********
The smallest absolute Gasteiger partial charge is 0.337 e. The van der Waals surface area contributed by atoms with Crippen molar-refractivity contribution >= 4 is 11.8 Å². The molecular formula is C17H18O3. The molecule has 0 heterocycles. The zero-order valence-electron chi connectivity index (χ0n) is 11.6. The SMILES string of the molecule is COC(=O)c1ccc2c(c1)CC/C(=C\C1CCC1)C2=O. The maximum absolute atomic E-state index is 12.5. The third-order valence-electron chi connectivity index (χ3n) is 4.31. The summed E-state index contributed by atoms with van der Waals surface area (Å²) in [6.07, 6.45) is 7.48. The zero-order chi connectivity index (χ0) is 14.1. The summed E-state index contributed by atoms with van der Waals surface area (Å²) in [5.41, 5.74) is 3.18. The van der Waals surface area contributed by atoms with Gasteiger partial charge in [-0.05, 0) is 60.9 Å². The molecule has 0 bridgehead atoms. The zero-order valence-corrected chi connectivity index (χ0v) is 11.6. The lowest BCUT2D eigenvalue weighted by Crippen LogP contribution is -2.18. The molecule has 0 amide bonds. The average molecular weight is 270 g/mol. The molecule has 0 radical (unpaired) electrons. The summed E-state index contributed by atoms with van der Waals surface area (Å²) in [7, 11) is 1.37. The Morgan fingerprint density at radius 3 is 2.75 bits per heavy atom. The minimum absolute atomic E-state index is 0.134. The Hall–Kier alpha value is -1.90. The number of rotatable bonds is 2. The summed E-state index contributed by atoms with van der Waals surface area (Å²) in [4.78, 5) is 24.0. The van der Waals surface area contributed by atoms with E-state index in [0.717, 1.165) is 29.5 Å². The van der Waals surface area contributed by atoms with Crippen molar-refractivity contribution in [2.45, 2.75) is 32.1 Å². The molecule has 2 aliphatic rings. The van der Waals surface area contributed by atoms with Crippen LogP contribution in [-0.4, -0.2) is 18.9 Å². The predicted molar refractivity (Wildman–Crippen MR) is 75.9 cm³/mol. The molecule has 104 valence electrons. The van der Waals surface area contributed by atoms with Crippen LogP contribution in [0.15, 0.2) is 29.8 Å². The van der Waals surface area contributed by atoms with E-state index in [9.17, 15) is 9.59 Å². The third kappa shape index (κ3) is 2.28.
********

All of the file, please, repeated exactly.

The smallest absolute Gasteiger partial charge is 0.337 e. The van der Waals surface area contributed by atoms with Crippen molar-refractivity contribution >= 4 is 11.8 Å². The molecular formula is C17H18O3. The molecule has 0 heterocycles. The zero-order valence-electron chi connectivity index (χ0n) is 11.6. The SMILES string of the molecule is COC(=O)c1ccc2c(c1)CC/C(=C\C1CCC1)C2=O. The maximum absolute atomic E-state index is 12.5. The third-order valence-electron chi connectivity index (χ3n) is 4.31. The summed E-state index contributed by atoms with van der Waals surface area (Å²) in [6.07, 6.45) is 7.48. The zero-order chi connectivity index (χ0) is 14.1. The summed E-state index contributed by atoms with van der Waals surface area (Å²) in [5.41, 5.74) is 3.18. The van der Waals surface area contributed by atoms with Gasteiger partial charge in [-0.05, 0) is 60.9 Å². The molecule has 0 bridgehead atoms. The zero-order valence-corrected chi connectivity index (χ0v) is 11.6. The lowest BCUT2D eigenvalue weighted by Crippen LogP contribution is -2.18. The molecule has 0 amide bonds. The average molecular weight is 270 g/mol. The molecule has 0 radical (unpaired) electrons. The summed E-state index contributed by atoms with van der Waals surface area (Å²) in [7, 11) is 1.37. The Morgan fingerprint density at radius 3 is 2.75 bits per heavy atom. The minimum absolute atomic E-state index is 0.134. The Hall–Kier alpha value is -1.90. The number of rotatable bonds is 2. The summed E-state index contributed by atoms with van der Waals surface area (Å²) in [4.78, 5) is 24.0. The van der Waals surface area contributed by atoms with E-state index in [0.717, 1.165) is 29.5 Å². The van der Waals surface area contributed by atoms with Crippen molar-refractivity contribution in [2.45, 2.75) is 32.1 Å². The molecule has 2 aliphatic rings. The van der Waals surface area contributed by atoms with Crippen LogP contribution in [-0.4, -0.2) is 18.9 Å². The predicted molar refractivity (Wildman–Crippen MR) is 75.9 cm³/mol. The molecule has 104 valence electrons. The van der Waals surface area contributed by atoms with Crippen LogP contribution in [0.15, 0.2) is 29.8 Å². The van der Waals surface area contributed by atoms with E-state index in [9.17, 15) is 9.59 Å². The third kappa shape index (κ3) is 2.28.